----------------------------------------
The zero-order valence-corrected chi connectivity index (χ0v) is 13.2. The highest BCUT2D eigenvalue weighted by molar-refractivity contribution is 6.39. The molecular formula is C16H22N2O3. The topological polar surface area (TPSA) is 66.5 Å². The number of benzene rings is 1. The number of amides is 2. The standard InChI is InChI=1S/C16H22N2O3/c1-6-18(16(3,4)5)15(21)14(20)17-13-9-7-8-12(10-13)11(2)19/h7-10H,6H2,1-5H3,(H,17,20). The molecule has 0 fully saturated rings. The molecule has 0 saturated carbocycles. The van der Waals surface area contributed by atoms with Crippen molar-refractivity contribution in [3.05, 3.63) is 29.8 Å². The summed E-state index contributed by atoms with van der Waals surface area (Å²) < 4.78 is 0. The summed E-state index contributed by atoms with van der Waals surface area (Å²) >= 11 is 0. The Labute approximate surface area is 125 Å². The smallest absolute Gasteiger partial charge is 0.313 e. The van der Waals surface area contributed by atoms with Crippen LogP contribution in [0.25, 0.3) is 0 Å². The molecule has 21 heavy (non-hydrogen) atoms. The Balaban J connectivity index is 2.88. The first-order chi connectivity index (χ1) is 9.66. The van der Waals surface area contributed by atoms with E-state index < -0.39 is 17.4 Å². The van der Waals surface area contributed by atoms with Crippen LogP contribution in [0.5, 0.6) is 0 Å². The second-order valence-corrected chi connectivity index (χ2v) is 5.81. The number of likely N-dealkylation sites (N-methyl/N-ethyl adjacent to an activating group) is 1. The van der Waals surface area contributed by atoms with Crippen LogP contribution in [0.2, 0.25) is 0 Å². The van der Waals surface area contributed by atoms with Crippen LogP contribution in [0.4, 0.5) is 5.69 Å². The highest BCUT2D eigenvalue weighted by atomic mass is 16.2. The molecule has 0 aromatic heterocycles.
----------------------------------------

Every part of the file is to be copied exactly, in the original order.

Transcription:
The zero-order valence-corrected chi connectivity index (χ0v) is 13.2. The highest BCUT2D eigenvalue weighted by molar-refractivity contribution is 6.39. The molecular formula is C16H22N2O3. The topological polar surface area (TPSA) is 66.5 Å². The number of benzene rings is 1. The number of amides is 2. The standard InChI is InChI=1S/C16H22N2O3/c1-6-18(16(3,4)5)15(21)14(20)17-13-9-7-8-12(10-13)11(2)19/h7-10H,6H2,1-5H3,(H,17,20). The molecule has 0 fully saturated rings. The molecule has 0 saturated carbocycles. The van der Waals surface area contributed by atoms with Crippen molar-refractivity contribution in [3.05, 3.63) is 29.8 Å². The summed E-state index contributed by atoms with van der Waals surface area (Å²) < 4.78 is 0. The summed E-state index contributed by atoms with van der Waals surface area (Å²) >= 11 is 0. The Labute approximate surface area is 125 Å². The smallest absolute Gasteiger partial charge is 0.313 e. The van der Waals surface area contributed by atoms with Crippen LogP contribution in [0.25, 0.3) is 0 Å². The molecule has 21 heavy (non-hydrogen) atoms. The Balaban J connectivity index is 2.88. The first-order chi connectivity index (χ1) is 9.66. The van der Waals surface area contributed by atoms with E-state index < -0.39 is 17.4 Å². The van der Waals surface area contributed by atoms with Crippen LogP contribution in [0.5, 0.6) is 0 Å². The second-order valence-corrected chi connectivity index (χ2v) is 5.81. The number of likely N-dealkylation sites (N-methyl/N-ethyl adjacent to an activating group) is 1. The van der Waals surface area contributed by atoms with Crippen LogP contribution in [0.2, 0.25) is 0 Å². The van der Waals surface area contributed by atoms with Crippen LogP contribution in [0.4, 0.5) is 5.69 Å². The highest BCUT2D eigenvalue weighted by atomic mass is 16.2. The molecule has 0 aromatic heterocycles.